Greece should not provide asylum to the former Turkish soldiers who fled to the country since they were involved in the 2016 coup attempt in Turkey, a Greek official said on Wednesday.
Greek Deputy Foreign Minister Yorgos Katrouglaos said that harboring the eight putschist soldiers who fled Turkey following the abortive July 15, 2016 coup would be against the Geneva Conventions.
After the 2016 coup attempt, eight soldiers, including two commanders, four captains and two sergeants, escaped to Greece in a Sikorsky helicopter and landed in Alexandroupolis. Greek courts rejected Ankara's extradition requests for the suspects three times, which drew a great reaction from Turkish public and politicians.
Greek Defense Minister Panos Kammenos, on the other hand, made remarks in opposition to Turkey. He said Greece is deploying 7,000 soldiers to the Aegean islands and Turkish border region. "If they have the courage, they can dare to eye one inch of our territory. Greeks would unite and smash them," Kammenos said, adding that Greeks should be aware of the enemy that tries to provoke them.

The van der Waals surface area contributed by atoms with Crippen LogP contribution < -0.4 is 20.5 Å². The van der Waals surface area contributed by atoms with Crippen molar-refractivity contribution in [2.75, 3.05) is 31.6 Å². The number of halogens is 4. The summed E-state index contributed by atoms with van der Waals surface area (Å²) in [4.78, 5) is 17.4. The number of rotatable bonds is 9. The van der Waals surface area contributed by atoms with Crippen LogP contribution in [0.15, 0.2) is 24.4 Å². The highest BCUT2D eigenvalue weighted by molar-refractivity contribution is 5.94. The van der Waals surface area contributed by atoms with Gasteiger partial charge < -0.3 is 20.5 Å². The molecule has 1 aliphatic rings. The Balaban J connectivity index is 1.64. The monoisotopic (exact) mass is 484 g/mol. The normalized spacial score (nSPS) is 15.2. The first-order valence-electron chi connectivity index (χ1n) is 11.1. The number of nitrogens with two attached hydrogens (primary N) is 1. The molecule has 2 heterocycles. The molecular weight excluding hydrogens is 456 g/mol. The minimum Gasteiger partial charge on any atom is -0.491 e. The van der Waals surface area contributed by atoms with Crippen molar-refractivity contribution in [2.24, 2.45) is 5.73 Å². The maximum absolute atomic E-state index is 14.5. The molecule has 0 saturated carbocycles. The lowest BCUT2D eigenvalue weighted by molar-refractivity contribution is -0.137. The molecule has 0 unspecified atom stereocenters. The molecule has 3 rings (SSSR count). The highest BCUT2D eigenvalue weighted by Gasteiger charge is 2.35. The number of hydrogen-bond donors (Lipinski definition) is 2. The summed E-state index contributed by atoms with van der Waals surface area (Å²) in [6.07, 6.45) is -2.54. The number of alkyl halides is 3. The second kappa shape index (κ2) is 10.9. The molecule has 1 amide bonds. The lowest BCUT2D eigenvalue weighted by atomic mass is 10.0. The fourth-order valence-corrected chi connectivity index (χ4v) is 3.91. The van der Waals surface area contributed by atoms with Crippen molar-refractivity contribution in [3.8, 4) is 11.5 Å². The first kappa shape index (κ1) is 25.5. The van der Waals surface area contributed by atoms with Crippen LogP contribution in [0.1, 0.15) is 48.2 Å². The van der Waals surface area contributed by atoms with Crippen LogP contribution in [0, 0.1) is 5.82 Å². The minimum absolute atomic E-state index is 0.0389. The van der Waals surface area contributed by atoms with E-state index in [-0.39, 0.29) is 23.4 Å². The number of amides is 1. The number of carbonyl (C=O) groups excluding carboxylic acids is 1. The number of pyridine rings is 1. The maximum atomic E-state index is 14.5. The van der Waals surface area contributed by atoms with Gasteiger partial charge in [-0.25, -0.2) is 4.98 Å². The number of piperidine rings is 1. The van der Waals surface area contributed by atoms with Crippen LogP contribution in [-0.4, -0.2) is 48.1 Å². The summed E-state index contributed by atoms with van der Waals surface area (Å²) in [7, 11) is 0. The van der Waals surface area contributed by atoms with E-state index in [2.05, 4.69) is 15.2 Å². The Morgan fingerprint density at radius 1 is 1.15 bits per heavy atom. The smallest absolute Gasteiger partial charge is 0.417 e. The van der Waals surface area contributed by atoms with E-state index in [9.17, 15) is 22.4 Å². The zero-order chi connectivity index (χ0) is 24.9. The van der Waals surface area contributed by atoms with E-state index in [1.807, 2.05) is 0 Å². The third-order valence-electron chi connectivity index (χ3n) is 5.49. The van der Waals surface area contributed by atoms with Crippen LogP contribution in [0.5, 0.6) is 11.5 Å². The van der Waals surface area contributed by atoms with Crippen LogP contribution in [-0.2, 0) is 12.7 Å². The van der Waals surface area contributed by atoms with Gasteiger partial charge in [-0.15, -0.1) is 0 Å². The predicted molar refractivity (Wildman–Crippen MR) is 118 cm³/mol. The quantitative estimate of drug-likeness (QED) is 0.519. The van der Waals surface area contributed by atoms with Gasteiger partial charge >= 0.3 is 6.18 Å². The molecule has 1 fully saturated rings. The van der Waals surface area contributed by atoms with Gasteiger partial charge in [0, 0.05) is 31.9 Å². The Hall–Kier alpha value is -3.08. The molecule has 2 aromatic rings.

"Their threats and provocations cannot bring us to heel. Instead, it will strengthen us," Kammenos said. Regarding the two Greek soldiers detained in Turkey, he said that he would go and get them and bring them back.
On Monday, Kammenos said that there are no actual charges against the soldiers, and the Turkish government has taken them hostage. He claimed Turkey had earlier planned the detention of two Greek soldiers, who are accused of trespassing into Turkey near the border. "[President Recep Tayyip Erdoğan] is insane, who do you talk to?" he told reporters.
Some Greek government officials, including those in his own Independent Greeks (ANEL) party, strongly criticized Kammenos's statements.
Turkish Consulate in Athens vandalized
Turkey's Athens Consulate was vandalized by a group of assailants, Consul-General Oya Yazar confirmed late Wednesday. Greek media reported that an anti-government, anarchist group who call themselves Rouvikonas claimed responsibility for the attack.
Yazar told Anadolu Agency (AA) that a group of 15 to 20 people came to the street where the consulate is located on Wednesday evening and began smearing the building's walls with red paint.
Fortunately no one was injured in the incident, but windows in the consulate's waiting room were broken, Yazar said. The vandals later escaped, she added. Greek police said they are investigating the incident.